AH, THE NEW YEAR. The perfect time to begin again. I can almost hear the fresh Word documents being opened, the cuffs being rolled up and the sudden urge to clean the kitchen take over. Not so fast. The kitchen can wait. Stay where you are. I have the help you need to get you to work.
I’m sure you noticed all those year-end roundups in the press, online, on your Facebook pages, and elsewhere. All those best-of, worst-of lists for 2012. Well, I’ve got a list of my own, and it’s what I learned in 2012 from reading other people’s work, writing my own and pondering how to make memoir better – yours, mine and all of ours.
To date, here’s what I’ve got.
- Play against the expectations of the piece
- Never defer when you can consider
- Bring original thought to household moments
- Explore annotation versus inheritance versus original thought
- Look out your front door
- Change the phrase from “my memoir” to “memoir”
- Get in over your head
- Forget the sequel
Let me explain each in a few sentences.
Play against the expectation of a piece
I found this idea in Telegraph Avenue, Michael Chabon’s chewy new novel. Tucked into a line about playing against life’s expectations, this applies to memoir, as well. Take us somewhere unexpected. Let’s say the piece is about disappointment. Don’t just give us a litany of your hurts. Instead, consider sinking into that strangely, deep – and utterly harmful – sweet feeling of satisfaction that envelopes us when someone we always knew would let us down, lets us down.
Never defer when you can consider
This comes from a recent reading of a manuscript by an otherwise fine writer. Don’t just reuse standardized, clichéd responses – i.e., “I saw red;” “My heart pounded in my throat.” Instead, make these moments uniquely yours. How? Ponder them. Teach us something about your terror about putting your mother in the nursing home, your joy at seeing your child up on stage at the piano recital, the act of marital pantomime when slapping on your happy face while opening yet another gift shirt that will not fit.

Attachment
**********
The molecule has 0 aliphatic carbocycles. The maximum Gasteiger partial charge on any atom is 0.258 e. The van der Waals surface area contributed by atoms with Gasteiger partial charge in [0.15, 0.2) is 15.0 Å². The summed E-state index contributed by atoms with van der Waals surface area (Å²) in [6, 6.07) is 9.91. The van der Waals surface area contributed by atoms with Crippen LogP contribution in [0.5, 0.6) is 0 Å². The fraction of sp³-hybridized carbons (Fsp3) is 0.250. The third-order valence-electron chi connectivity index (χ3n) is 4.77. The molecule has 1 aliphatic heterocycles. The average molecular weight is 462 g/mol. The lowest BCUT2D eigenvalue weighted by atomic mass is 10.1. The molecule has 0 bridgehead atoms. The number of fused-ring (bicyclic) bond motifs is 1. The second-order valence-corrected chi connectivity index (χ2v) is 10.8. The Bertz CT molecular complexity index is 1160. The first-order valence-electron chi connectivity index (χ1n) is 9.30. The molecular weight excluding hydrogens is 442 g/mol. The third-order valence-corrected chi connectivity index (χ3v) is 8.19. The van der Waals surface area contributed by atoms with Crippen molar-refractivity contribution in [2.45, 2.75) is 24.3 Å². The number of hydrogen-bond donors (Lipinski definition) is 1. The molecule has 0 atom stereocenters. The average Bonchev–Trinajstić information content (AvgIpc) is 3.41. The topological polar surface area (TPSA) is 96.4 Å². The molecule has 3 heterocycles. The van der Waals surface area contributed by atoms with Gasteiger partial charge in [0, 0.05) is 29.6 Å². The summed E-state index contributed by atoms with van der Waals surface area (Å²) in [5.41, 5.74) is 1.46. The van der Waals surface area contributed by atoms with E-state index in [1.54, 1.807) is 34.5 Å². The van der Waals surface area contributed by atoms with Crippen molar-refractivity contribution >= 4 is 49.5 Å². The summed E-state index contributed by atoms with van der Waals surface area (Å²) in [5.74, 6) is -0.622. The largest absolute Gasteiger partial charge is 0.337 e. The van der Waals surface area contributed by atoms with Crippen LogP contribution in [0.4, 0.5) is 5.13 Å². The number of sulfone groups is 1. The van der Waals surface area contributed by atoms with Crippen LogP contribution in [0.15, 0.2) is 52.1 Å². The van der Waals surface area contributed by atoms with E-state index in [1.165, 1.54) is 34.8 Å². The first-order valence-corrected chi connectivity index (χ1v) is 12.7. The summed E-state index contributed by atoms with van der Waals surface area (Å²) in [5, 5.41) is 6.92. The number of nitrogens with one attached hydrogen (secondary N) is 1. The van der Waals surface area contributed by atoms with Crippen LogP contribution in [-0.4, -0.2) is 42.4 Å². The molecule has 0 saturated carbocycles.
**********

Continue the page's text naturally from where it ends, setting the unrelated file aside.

Bring original thought to household moments
This came to me in my own kitchen while doing some Christmas cooking. I opened my recipe files and was suddenly surrounded by all the dead women whose recipes I was using. I sold an essay to NPR’s All Things Considered the last time this happened, so I am fairly sure this way of thinking has merit. How many dead and gone women were in the kitchen with you recently? What is it about laundry that the very act of hearing the washer running bestows the appearance of controlled calm?
Explore annotation vs. inheritance vs. original thought
I scribbled this down one night in class. Let me explain. Annotation is merely telling me what you did. It’s not memoir, and it’s not good writing. Inheritance are those ideas we bring from home – political, religious, Thanksgiving traditions. And then there is original thought. Truly think about this, and then consider whether you’d prefer to write a memoir that is purely genealogical in nature, merely repeats what you’ve been taught to think, or is provoked by some new, fresh and unique intuition.
Look out your front door
Opening my front door recently, I glimpsed my beautiful, elderly neighbor on her daily walk. The epitome of pulled-togetherness, her winter scarf picked up a color in her socks; her beret was the exact shade of her boots. Looking down at the riot of mismatched colors I had thrown on, I teetered around the gaping maw of insecurity, trying not to topple in. Use the smallest of lenses when writing memoir. Glimpses are all you need. Small shots. Use ‘em.
Change the phrase from “my memoir” to memoir
This one comes from all the people who say “I am writing my memoirs.” My advice is to stop thinking about writing one big book and think instead of short, revelatory pieces. “My memoir” allows for too much filler. Write each scene like it’s got to thrive on its own. Connect it later. Or not.
Get in over your head
Read over your head, think over your head and research over your head. Stop reading memoir that’s like the one you’re writing. Read theater reviews, whose language is of what plays are about and not merely what happens on stage. Dig deep while pondering your feelings. And please check your facts at a reputable source.
Forget the sequel
If you’ve ever heard that 70’s song, “One Toke Over the Line,” you know how I felt when the most recent of the many people who have said this, said this, when asked why certain facts were not included in a book length manuscript: “Oh, that’s for the sequel.” Perhaps the most dangerous place that long-form memoir writers live in is this particular fantasy cave. Your life has many stories, many areas of expertise, and yes, you can write more than one memoir, but each must be from one separate area of your expertise. Saving material means you are not now making the hard choices about your story. Go on, make the hard choices.
That’s what I learned about writing memoir in 2012.